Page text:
Anyone can get dressed up and glamorous but it is how people dress on their days off that is the most intriguing.’ Words from fashion designer Alexander Wang that could easily apply to dress down Friday.
Exposed feet, vest tops, provocative statements on t-shirts – yes, many of us use the last day of the week to indirectly tell our colleagues a thing or two about ourselves.
Dress down Friday is perennially popular, with employers seeing it as a way to relax their more formal dress code at the end of the week. Around since the 90s, the policy grew among more traditional companies in response to the wave of dotcom and technology companies with their jeans and t-shirt bedecked employees.
However, all is not always easy when deciding what to wear at the end of the week. As summer approaches, the risk of making a ‘fashion faux pas’ increases as people start to peel the winter layers away and dress for hotter weather.
On top of this, surveys reveal that one in ten of us see dress down Friday as the most stressful day of the week. One in four is late for work thanks to indecision about what to wear and nearly half of us spend more time on hair and grooming on a Friday compared to other days of the week.
To help you dress down for summer and reduce the pressures of wardrobe searching on a Thursday night or Friday morning, here are our top 6 ‘dress down disasters’ to avoid at all costs:
- Skimpy outfits
As Coco Chanel said: “A girl should be two things, classy and fabulous”.
If you want to show these qualities, then keep your night time outfits away from the 9 to 5. Like it or not, many people relate clothes like this to social settings rather than work ones, so don’t be surprised if they struggle to see you in as professional a way as they otherwise would, if that’s your choice of office wear. And that applies to the boys as well as the girls.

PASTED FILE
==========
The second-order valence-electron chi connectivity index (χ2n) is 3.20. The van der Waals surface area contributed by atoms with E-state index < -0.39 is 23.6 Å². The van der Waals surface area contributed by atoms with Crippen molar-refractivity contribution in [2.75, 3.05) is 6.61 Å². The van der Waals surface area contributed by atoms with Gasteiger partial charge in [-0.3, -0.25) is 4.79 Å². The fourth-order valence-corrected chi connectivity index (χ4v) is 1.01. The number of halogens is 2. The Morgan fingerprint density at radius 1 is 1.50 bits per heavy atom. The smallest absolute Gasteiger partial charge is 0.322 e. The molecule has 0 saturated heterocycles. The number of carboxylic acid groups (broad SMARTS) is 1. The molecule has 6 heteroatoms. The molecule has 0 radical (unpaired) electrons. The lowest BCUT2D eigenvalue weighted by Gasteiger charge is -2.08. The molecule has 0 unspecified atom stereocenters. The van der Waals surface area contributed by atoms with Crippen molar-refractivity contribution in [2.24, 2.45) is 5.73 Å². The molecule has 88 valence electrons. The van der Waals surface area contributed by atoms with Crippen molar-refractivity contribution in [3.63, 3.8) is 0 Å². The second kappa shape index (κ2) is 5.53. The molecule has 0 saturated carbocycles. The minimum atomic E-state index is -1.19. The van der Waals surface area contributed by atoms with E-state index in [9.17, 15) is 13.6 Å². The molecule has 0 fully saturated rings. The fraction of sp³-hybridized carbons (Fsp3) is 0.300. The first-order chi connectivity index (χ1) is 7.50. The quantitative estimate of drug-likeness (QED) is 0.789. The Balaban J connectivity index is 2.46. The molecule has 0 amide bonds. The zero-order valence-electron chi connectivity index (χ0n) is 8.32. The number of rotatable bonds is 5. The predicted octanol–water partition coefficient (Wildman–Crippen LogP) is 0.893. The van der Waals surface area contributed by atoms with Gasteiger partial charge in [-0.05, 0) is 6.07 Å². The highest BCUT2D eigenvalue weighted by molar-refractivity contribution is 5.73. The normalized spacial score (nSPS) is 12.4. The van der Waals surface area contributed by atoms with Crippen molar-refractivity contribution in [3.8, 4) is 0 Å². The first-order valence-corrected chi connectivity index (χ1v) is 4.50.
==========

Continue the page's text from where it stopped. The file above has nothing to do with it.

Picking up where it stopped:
Follow Chanel’s maxim by leaving more to the imagination. Boob tubes, strapless dresses and low cut tops have their place, but we’d say it isn’t usually at work. For men, the same goes for shorts or vest tops.
- Baggy t-shirts
Relaxing your look is one thing. Looking as if you’ve grabbed the first thing in the wardrobe before leaving the house is another.
Baggy t-shirts belong firmly outside of work, probably to ‘feet up on the sofa’, DIY and garden days at home. If you want to wear a t-shirt at work we’d always recommend a fitted one.
- Ripped jeans
Darker, smarter and well fitting jeans are more suited to the office than the kind you might have worn as a student. We know how comfortable and well, just ‘worn in’ your oldest and favourite jeans can be, but we’d keep them for the weekend and holidays.
- Sports tops
Work isn’t the football ground or the pub. There’s a time and place to show your sporting allegiances but coming into the office looking as if you’re going to start a tribal chant any second probably isn’t a good idea.
- OTT slogans on tops
Wearing a t-shirt with an outrageous comment across the front may seem a bit of a giggle, but this can offend. Being yourself with friends and family is one thing, but plastering a crude joke on your top that everyone around you has to be confronted with, throughout the day, isn’t the best way to win respect.
- Flip flops
Who likes to spend a day in the office staring at someone’s bare feet or hearing the squeak of flip flops around the room? Not us. Unless you’re a swimming pool attendant or lifeguard your colleagues are unlikely to want to see your hairy toes and fungal toenails.
While more foot supportive sandals may be acceptable in some workplaces, exposed feet are generally a big no-no. Men in flip flops, go home and get changed…